In total, more than 2 million cu yd of earth was moved on the Hanover 9 site. In addition, 450,000 cu yd of rock had to be blasted. To stay on schedule, blasting was conducted while construction was underway, sometimes within 100 ft of footings.

With the pads established, crews could shift efforts to conventional foundations and tilt-up construction. The foundations are 18 in. deep with 3-ft perimeter footings and a 7-in. unreinforced slab. A total of 58,554 cu yd of concrete was poured on the project.

Although the construction type is conventional, the schedule was significantly accelerated, sometimes requiring creative resequencing of activities. Crews were able to complete 300 linear ft of foundation work and 30 perimeter columns per day. Piles of rock remained around portions of the building construction. “We were building the walls around the rock piles at one point with crushed rock still sitting on the building pad,” Trigg says.

The structural steel buildings are clad with insulated precast. With bay heights of more than 40 ft, the precast was too heavy to brace it to the slab, Trigg says. Crews had to drill in rock below the site to anchor the precast.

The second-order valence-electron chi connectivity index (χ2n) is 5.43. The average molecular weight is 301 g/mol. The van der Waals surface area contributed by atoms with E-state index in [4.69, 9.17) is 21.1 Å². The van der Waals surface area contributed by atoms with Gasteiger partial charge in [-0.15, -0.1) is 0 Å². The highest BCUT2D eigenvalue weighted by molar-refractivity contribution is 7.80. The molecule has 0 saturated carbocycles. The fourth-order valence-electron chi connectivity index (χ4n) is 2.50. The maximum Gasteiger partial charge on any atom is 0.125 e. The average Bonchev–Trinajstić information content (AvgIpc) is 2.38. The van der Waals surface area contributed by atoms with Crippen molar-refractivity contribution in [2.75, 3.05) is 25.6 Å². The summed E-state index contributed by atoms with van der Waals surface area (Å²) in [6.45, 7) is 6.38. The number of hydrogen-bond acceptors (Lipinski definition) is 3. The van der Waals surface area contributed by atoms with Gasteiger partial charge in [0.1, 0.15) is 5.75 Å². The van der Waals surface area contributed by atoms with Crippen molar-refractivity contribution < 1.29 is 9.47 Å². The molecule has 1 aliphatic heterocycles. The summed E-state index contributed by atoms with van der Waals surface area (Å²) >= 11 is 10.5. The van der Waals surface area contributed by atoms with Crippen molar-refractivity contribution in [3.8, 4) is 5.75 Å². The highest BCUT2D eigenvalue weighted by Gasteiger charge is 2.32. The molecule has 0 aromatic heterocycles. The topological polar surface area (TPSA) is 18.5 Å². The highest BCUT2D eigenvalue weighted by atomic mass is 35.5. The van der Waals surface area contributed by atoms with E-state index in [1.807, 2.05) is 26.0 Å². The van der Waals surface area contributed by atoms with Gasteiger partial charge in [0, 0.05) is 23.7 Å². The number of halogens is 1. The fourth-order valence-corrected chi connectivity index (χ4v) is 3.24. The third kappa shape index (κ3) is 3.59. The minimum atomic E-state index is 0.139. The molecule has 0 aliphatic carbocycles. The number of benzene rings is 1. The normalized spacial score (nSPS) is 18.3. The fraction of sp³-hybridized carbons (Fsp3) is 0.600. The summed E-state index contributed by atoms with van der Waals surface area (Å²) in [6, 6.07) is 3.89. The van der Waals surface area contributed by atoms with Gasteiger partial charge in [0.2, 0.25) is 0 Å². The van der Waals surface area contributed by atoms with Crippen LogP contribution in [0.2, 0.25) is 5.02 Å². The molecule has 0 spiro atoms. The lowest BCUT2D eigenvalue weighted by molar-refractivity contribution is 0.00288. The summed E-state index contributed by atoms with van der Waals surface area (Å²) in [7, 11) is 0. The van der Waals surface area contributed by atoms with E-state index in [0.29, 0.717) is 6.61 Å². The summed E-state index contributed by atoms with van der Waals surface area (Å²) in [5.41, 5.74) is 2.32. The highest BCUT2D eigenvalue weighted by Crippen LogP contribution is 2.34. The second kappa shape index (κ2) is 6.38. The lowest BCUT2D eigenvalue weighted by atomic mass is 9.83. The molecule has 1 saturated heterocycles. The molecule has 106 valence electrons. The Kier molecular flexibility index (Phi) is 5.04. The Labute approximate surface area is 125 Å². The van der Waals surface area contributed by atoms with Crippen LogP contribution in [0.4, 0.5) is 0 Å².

Due to the need for speed and continued concerns about weather, Clayco sequenced the roof work ahead of the slab work to keep the slab area covered. As soon as slabs were completed, areas could be turned over for tenant work. Trigg says the tenant’s information technology department “was able to bring in its racking one week after we got the slabs done.”

Similar to the crews’ pace of foundation work, they have been able to complete about 300 linear ft of precast per day with a goal of completing all precast work in less than 20 days.

The 600,000-sq-ft building was turned over in May. As of early June, crews were finishing work on the 1.4-million-sq-ft building, which is on track for an Aug. 1 completion. Anthony Johnson, Clayco executive vice president, adds, “That’s 2 million square feet that has popped up on sites that were once considered undevelopable.”